The War of the Worlds
David Stuart Davies looks at H.G. Wells popular and influential Victorian Sci-Fi novel. ...
You wait for ages for a feature about George Eliot, and then a glut of them comes along – contemporary artist Gillian Wearing’s television essay, Everything is Connected; Radio 4 programmes at 9-45 am all this week, led by Eliot expert Kathryn Hughes, looking at five of her novels, and through them at the woman herself; and an adaptation of Middlemarch starting on Radio 4 this Saturday, November 23rd. There have also been numerous articles in the print media and online, including a reprint in the current Times Literary Supplement of Virginia Woolf’s centenary assessment of Eliot in 1919. [Links for all of these at the end of this blog]. The bicentenary of George Eliot/Marian Evans’ birth, which we celebrate today, has suddenly brought wide cultural notice across a range of media to a novelist who must be counted one of the greatest of the European tradition. I say European rather than English or British, because her novels are in a continuum with the great nineteenth-century realist works of Balzac, Hugo and Zola; and as I write this, I think too of Dostoievsky and Tolstoy. All of these novelists were grappling with understanding and representing the human condition in a social and historical context. Evans can be rightly placed in this company. And it is a company and culture with which she was well acquainted, being extraordinarily widely read in a number of languages. Just as one example, while her father was dying she tried to distract herself by translating Spinoza’s Tractatus Theologica-Philosophicus. It was apparently ‘such a rest to her mind’.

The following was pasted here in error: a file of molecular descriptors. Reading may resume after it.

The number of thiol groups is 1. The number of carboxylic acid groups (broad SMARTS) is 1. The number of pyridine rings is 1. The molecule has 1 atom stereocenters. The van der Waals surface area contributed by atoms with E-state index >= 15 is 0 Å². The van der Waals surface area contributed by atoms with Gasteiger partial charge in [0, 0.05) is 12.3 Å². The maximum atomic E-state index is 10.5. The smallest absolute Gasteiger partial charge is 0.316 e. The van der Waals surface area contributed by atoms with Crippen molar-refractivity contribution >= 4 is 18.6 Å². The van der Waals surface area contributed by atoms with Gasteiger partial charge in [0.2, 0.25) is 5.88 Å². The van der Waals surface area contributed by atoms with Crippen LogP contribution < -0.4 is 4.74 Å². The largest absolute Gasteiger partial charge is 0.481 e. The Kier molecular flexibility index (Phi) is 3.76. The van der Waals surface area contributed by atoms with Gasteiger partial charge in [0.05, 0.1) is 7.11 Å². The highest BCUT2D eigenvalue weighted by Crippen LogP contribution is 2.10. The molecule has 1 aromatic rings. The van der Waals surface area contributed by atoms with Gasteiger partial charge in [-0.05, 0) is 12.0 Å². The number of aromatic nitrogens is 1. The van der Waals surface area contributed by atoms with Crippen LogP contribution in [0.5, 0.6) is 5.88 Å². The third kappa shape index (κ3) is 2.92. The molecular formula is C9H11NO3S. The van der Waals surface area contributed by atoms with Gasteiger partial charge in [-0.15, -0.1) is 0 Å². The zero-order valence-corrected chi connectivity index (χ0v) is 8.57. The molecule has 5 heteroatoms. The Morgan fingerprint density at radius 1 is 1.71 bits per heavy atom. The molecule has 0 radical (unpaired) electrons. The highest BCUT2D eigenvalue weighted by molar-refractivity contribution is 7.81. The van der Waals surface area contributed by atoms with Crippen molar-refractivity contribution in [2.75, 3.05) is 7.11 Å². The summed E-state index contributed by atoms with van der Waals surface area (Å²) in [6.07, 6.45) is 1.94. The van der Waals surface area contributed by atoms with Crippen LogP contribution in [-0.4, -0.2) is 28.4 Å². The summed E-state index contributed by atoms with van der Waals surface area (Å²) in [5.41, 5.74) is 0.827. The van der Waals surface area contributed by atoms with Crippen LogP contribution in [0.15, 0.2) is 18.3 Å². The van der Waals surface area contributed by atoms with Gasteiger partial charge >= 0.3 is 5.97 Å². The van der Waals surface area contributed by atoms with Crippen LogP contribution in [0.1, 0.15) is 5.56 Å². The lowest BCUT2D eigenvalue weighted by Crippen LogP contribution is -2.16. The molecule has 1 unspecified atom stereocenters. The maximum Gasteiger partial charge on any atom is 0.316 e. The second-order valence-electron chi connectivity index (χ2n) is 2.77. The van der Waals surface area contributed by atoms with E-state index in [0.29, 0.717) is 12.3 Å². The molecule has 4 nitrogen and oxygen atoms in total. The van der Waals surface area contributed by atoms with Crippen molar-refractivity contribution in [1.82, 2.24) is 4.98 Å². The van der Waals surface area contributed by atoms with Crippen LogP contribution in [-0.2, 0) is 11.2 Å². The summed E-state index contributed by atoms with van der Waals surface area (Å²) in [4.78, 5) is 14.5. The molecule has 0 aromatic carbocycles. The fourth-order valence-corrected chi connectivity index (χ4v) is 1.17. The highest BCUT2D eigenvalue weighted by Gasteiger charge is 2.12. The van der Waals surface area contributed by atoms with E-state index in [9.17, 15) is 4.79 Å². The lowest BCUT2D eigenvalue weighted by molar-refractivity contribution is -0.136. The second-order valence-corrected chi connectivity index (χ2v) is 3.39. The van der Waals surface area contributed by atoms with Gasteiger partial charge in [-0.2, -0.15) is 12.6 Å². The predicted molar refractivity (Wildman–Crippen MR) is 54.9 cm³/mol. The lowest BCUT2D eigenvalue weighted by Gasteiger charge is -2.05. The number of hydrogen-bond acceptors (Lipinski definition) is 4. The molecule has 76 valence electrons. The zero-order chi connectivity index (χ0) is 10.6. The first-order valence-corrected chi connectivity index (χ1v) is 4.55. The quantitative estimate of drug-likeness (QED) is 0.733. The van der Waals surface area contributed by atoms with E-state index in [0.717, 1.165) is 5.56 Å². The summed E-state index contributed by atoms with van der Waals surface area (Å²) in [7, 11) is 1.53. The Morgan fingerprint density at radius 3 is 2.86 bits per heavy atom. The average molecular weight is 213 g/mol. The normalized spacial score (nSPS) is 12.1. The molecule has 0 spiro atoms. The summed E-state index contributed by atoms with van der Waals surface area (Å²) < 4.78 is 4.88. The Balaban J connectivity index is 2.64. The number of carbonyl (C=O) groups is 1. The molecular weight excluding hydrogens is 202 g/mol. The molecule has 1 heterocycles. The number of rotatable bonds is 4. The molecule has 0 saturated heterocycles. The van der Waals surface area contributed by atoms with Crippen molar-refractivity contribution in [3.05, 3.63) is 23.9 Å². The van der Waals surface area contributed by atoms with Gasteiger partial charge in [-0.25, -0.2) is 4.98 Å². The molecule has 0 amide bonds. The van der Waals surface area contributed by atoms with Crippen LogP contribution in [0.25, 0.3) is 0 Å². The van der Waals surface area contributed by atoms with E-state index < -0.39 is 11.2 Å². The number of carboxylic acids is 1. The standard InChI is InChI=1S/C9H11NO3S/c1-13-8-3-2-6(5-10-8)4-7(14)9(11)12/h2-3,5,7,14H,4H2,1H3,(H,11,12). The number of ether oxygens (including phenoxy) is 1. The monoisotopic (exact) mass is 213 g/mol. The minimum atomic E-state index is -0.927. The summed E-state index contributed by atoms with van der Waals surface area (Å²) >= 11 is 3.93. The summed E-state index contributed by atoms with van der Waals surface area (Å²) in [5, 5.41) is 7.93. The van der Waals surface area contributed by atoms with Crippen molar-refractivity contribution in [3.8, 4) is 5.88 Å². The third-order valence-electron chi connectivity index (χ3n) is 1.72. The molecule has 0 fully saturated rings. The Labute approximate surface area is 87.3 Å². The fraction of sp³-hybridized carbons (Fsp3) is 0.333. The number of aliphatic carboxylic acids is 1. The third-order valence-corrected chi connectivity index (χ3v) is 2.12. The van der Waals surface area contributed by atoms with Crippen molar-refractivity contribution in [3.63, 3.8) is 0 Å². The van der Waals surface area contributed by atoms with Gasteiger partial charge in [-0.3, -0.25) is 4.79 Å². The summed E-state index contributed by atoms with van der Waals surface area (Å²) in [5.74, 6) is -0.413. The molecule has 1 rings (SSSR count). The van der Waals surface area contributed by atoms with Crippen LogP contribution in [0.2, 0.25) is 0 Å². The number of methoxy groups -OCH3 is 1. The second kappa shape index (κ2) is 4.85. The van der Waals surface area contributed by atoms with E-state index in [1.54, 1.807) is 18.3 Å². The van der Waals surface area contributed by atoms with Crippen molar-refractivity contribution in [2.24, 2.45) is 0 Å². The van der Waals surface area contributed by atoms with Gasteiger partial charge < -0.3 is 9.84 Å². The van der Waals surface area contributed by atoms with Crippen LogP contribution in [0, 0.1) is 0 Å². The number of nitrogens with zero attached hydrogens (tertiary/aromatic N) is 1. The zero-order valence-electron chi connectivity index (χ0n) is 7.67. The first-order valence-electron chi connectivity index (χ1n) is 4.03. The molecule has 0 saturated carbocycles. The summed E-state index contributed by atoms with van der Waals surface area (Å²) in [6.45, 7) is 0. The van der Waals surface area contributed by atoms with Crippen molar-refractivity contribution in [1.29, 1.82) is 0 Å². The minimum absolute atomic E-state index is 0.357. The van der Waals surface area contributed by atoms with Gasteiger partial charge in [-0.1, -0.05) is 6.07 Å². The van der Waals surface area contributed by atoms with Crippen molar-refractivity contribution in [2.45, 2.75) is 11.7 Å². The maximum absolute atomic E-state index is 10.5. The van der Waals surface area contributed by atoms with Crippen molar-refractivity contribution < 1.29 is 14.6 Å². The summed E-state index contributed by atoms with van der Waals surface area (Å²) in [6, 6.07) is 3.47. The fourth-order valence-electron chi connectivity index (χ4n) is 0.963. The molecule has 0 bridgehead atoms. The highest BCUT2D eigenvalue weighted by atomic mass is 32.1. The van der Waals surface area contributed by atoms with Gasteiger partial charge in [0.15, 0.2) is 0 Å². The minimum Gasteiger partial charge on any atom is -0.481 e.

One of the joys of Gillian Wearing’s film was the burst of colour and imagery she used to express the release of Evans’ trip to Europe immediately after her father’s death. Five days after his funeral in early June, 1849, she travelled in the company of the free-thinking Brays, a husband and wife who seem to have had the knack of being, both each and together, great friends to her. Initially she was exhausted and still distressed from the long period of caring for her father whilst also being in religious disagreement with him. But when her friends were due to return to England, she stayed on alone in Geneva for the whole winter. She spent her 30th birthday there; she was taking stock.